Staffelter Hof has been pressing grape for more than 1150 years! Always welcome in my home. Inspiring Riesling from an open mind. Well done Jan & Co.
At the Mosel we have many small parcels of fruit (many small vineyard blocks). The advantages of having varying vineyard sites at the Mosel are differing altitudes, orientations, soil structures, vine ages and rootstocks. This leads to lots of interesting ingredients when making a wine….a touch of primary fruit from there, some lively acidity from up there and some palate weight from over there.
That is how we make our new Riesling range – NECTO (in Latin – to connect/bind).
NECTO is produced in three styles to show off the diversity of riesling from the Mosel:
NECTO 1: trocken (dry)
NECTO 2: feinherb (medium-dry)
NECTO 3: edelsüss (Botrytis sweet – dessert-style)
Below are a few images depicting the production of NECTO 2011:
This gallery contains 2 photos.
My mother in law, Gudrun, stayed with us a couple of months ago whilst we adjusted to an expansion in family life. This image was taken during one of those special events when time stops and all focus is placed on the moment. Gudrun has been the catalyst of such events in my life for the past ten years. This was no exception:
It’s classic how often you find images of food on the web after people come down from such sensory experience highs. I’ve been reveling in this current comedown for months.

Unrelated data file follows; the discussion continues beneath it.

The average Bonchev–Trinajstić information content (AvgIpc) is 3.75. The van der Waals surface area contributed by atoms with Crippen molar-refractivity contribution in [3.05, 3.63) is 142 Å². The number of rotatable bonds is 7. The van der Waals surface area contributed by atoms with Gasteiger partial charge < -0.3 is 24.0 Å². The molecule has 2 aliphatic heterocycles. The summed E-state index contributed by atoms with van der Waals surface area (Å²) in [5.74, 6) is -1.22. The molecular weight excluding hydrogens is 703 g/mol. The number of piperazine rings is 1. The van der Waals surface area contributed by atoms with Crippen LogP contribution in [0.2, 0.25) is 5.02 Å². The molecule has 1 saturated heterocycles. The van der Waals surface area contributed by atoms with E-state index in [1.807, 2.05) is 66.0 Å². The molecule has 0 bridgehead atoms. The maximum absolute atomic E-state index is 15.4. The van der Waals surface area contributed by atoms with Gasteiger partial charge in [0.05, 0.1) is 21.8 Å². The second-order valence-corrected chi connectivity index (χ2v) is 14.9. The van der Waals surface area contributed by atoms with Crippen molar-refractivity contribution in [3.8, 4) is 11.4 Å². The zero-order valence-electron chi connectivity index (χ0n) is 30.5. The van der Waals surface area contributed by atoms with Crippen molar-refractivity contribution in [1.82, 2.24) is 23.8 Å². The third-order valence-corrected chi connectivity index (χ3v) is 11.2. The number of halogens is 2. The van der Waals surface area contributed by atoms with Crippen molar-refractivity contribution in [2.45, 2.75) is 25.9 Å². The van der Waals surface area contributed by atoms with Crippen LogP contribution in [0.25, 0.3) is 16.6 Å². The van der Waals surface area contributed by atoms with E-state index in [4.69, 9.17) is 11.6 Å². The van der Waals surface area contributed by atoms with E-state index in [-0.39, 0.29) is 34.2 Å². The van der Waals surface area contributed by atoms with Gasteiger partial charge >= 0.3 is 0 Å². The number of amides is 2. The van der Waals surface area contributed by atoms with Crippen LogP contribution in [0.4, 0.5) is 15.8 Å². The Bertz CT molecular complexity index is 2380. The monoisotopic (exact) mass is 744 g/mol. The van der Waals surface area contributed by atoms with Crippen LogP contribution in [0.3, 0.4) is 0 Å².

Two hands sent me back to 2005 at the Barossa in a bottle of Shiraz whilst Gudrun conjured up the smells and tastes of a Rethem forest in Germany. Australia to Germany and back with every sniff, slurp and chew…
Growing exciting riesling wines at the Mosel in Germany allows incredible creativity, in both the vineyard and cellar. Creativity in winegrowing requires direction and clarity in order to achieve the best results in the glass. Making riesling at the Mosel is all about style. Each mesoclimate (individual vineyard sites or areas within vineyards) has a set of characteristics which we aim to preserve by caring for the microclimates (around the vines themselves) within. You can choose to blend these mesoclimates based on their attributes (i.e. the higher site has a tighter structure in comparison to the site closer to the Mosel which displays a riper composition) or bottle single-vineyard wines. Blending these different attributes can create a unique outcome in the form of a riesling which defines the winemakers philosophy. To suffocate this creativity with a rulebook is a crime. A crime we unfortunately endure on an annual basis.
At the Mosel you can work endless hours in the vineyard, fine tuning the microclimates to grow the grapes needed for a particular style of riesling. The grapes are harvested and pressed to juice so the fermentation process can begin. The ferment is tasted daily to track flavour development and the intricate balance between sugar and acidity. You enter the cellar one day and taste the ferment – the very style you spent a year planning has been achieved. You analyse the residual sugar and get a result of 12g/L. At this point your creativity comes to a screaming halt as the maximum level of residual sugar for a dry riesling at the Mosel is 9g/L. In order to write dry (trocken) on your label you have to adhere to this restriction. Your customers want to know if the wine is dry, medium-dry or sweet and you want to give them the most harmonious result from that vintage whilst disclosing the wines’ taste profile which is well-suited to certain foods and occasions. What do you do? You post your dilemma on a blog 😉